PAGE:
Friday, January 28, 2011

Encouragement from John Bunyan

It's been a busy month, and the pace isn't going to slacken until the end of the term, but I just wanted to share a portion from John Bunyan's allegory, The Holy War, which I'm reading / listening to now (yes, listening to, ah the wonders of eReaders!).

Don't be fooled by the kiddy-like picture. The Holy War is a serious piece of Puritan literature.

The story is about the town of Mansoul--how it was stolen from King Shaddai by the usurper Diabolus, and then retaken by the king's son, Prince Emmanuel. Here's my favorite scene so far:

When Emmanuel had put all things in a readiness to give Diabolus battle, he sent again to know of the town of Mansoul, if in peaceable manner they would yield themselves... They then, together with Diabolus their king, called a council of war, and resolved upon certain propositions that should be offered to Emmanuel, if he will accept thereof, so they agreed; and then the next was, who should be sent on this errand. Now, there was in the town of Mansoul an old man, a Diabolonian, and his name was Mr. Loth-to-stoop, a stiff man in his way, and a great doer for Diabolus; him, therefore, they sent, and put into his mouth what he should say. 
So he went and came to the camp to Emmanuel... and after a Diabolonian ceremony or two, he thus began and said, 'Great sir, that it may be known unto all men how good-natured a prince my master is, he has sent me to tell your
lordship that he is very willing, rather than go to war, to deliver up into your hands one half of the town of Mansoul. I am therefore to know if your Mightiness will accept of this proposition.'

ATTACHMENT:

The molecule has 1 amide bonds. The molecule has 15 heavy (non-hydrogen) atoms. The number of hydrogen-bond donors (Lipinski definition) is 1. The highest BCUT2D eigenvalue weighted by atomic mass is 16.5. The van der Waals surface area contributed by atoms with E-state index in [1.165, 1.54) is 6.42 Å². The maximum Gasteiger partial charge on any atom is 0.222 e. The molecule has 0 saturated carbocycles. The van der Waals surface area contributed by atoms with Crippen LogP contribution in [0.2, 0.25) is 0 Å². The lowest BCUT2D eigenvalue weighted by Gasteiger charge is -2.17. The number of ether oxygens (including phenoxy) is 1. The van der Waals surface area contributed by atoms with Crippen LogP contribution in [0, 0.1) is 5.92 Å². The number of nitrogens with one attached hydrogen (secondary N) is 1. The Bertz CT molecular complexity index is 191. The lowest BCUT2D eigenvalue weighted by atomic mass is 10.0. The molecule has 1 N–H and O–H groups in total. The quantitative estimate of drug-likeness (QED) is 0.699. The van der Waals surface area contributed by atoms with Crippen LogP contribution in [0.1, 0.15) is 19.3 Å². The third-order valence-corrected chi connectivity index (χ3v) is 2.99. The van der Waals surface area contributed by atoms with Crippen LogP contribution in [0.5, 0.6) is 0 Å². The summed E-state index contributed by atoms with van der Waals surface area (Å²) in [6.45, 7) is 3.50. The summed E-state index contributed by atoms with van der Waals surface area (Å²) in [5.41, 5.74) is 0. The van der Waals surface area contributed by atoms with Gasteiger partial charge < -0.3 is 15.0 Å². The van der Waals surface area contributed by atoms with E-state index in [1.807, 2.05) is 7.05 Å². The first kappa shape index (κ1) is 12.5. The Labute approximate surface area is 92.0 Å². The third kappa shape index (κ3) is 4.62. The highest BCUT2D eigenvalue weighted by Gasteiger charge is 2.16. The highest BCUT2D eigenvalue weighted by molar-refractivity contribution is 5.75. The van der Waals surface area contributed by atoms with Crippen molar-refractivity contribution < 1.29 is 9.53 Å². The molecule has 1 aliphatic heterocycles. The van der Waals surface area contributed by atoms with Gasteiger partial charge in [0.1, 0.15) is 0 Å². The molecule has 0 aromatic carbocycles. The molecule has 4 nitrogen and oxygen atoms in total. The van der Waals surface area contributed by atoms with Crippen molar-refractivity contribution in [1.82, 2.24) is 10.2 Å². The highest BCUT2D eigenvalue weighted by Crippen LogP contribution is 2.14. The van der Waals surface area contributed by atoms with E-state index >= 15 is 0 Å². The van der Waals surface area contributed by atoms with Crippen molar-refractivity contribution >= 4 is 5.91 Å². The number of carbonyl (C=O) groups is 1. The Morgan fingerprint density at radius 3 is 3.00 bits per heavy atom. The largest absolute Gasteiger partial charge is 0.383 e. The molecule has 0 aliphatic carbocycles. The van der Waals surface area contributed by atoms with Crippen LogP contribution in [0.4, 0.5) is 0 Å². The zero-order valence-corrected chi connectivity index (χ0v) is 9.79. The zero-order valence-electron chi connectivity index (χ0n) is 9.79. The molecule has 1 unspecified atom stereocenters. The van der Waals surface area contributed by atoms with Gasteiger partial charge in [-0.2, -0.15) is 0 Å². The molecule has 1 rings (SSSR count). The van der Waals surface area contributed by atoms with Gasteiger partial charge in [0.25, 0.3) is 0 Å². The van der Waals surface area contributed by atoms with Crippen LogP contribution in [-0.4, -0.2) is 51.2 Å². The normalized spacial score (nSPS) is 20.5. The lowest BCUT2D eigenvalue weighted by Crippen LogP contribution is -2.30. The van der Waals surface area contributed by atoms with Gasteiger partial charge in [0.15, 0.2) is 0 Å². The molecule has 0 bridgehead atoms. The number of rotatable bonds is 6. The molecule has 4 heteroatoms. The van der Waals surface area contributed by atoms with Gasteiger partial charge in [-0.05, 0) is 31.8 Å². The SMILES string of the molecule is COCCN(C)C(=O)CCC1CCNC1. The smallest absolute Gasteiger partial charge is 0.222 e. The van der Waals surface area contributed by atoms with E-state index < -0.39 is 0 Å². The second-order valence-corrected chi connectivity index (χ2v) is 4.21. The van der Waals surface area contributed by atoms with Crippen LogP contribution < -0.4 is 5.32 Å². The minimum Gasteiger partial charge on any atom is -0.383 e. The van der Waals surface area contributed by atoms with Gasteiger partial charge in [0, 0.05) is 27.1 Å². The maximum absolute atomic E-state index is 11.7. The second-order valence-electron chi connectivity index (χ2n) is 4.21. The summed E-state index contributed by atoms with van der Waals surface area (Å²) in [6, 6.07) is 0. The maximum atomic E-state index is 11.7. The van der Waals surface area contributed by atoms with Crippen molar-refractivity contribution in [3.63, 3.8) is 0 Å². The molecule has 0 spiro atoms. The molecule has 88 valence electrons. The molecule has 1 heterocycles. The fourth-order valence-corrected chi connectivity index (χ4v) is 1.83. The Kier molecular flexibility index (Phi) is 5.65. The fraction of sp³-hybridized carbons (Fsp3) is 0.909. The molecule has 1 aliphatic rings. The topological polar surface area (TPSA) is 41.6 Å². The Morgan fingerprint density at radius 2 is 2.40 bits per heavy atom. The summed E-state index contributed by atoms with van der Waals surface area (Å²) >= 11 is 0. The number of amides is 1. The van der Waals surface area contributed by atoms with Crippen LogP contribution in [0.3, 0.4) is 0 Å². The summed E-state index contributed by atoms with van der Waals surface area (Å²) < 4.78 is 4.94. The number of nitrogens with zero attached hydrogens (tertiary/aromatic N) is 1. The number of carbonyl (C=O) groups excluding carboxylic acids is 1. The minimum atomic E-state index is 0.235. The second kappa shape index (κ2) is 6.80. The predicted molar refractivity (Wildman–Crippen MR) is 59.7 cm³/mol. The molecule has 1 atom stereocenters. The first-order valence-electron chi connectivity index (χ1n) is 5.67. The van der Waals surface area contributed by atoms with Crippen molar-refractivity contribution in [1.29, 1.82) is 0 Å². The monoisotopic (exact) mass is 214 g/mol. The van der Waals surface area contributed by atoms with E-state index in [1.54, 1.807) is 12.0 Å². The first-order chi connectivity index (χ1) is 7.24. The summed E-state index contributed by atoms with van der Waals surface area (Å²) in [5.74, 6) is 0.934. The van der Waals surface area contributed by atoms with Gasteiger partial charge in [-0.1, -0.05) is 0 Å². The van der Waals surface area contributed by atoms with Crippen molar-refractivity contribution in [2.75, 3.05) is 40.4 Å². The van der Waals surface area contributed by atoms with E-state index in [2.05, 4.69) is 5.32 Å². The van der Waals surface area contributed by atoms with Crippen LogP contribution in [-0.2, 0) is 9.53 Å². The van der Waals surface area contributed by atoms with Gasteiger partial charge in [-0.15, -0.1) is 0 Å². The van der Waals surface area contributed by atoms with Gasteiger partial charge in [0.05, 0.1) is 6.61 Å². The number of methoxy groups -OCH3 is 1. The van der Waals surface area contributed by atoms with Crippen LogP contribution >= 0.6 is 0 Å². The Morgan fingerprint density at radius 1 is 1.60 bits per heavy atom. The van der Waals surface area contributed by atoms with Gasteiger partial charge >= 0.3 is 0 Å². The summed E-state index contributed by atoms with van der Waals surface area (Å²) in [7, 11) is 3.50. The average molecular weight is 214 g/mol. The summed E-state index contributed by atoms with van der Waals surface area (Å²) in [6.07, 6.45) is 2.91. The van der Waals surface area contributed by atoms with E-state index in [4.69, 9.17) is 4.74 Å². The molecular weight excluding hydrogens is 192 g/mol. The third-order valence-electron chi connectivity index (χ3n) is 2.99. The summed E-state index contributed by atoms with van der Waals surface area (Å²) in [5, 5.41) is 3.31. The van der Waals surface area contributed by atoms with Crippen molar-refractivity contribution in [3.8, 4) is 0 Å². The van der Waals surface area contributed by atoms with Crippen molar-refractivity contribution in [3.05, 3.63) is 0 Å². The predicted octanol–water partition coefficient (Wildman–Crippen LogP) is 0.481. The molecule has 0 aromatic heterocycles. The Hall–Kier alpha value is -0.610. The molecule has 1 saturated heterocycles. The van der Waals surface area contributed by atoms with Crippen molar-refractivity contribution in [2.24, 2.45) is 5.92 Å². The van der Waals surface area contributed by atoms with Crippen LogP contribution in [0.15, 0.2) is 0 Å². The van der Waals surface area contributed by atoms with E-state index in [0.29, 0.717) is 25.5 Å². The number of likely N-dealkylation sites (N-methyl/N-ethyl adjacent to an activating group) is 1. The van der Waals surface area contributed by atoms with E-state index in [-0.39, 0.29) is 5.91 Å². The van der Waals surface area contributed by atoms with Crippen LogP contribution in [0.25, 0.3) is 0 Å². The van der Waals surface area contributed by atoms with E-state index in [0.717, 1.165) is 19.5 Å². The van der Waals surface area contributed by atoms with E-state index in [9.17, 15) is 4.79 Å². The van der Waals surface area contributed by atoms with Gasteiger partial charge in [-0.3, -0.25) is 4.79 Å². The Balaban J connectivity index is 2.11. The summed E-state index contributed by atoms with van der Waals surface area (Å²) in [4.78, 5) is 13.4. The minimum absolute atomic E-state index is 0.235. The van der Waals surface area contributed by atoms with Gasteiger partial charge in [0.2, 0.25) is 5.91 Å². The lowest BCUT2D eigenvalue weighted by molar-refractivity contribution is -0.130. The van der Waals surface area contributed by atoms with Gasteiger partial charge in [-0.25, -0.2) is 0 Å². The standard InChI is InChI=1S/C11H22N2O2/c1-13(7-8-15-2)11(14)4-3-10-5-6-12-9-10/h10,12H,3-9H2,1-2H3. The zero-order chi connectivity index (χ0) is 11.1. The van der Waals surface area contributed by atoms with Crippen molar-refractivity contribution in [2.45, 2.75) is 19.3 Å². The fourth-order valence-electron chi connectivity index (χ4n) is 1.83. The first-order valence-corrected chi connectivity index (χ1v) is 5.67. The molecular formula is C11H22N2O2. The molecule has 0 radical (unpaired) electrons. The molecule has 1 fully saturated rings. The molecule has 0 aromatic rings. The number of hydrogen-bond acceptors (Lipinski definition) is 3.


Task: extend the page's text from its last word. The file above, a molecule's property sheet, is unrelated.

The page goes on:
Then said Emmanuel, 'The whole is mine by gift and purchase, wherefore I will never lose one half.'

Then said Mr. Loth-to-stoop, 'Sir, my master hath said that he will be content that you shall be the nominal and titular Lord of all, if he may possess but a part.'

Then Emmanuel answered, 'The whole is mine really, not in name and word only; wherefore I will be the sole lord and possessor of all, or of none at all, of Mansoul.'

Then Mr. Loth-to-stoop said again, 'Sir, behold the condescension of my master! He says, that he will be content, if he may but have assigned to him some place in Mansoul as a place to live privately in, and you shall be Lord of all the rest.'

Then said the golden Prince, 'All that the Father giveth me shall come to me; and of all that he giveth me I will lose nothing--no, not a hoof nor a hair. I will not, therefore, grant him, no, not the least corner of Mansoul to dwell in; I will have all to myself.'

Then Loth-to-stoop said again, 'But, sir, suppose that my Lord should resign the whole town to you, only with this proviso, that he sometimes, when he comes into this country, may, for old acquaintance' sake, be entertained as a wayfaring man for two days, or ten days or a month, or so. May not this small matter be granted?'

Then said Emmanuel, 'No. He came as a wayfaring man to David, nor did he stay long with him, and yet it had like to have cost David his soul. I will not consent that he ever should have any harbour more there.'

Then said Mr. Loth-to-stoop, 'Sir, you seem to be very hard. Suppose my master should yield to all that your lordship hath said, provided that his friends and kindred in Mansoul may have liberty to trade in the town, and to enjoy their present dwellings. May not that be granted, sir?'

Then said Emmanuel, 'No; that is contrary to my Father's will; for all, and all manner of Diabolonians that now are, or that at any time shall be found in Mansoul, shall not only lose their lands and liberties, but also their lives.'

Then said Mr. Loth-to-stoop again, 'But, sir, may not my master and great lord, by letters, by passengers, by accidental opportunities, and the like, maintain, if he shall deliver up all unto thee, some kind of old friendship with Mansoul?'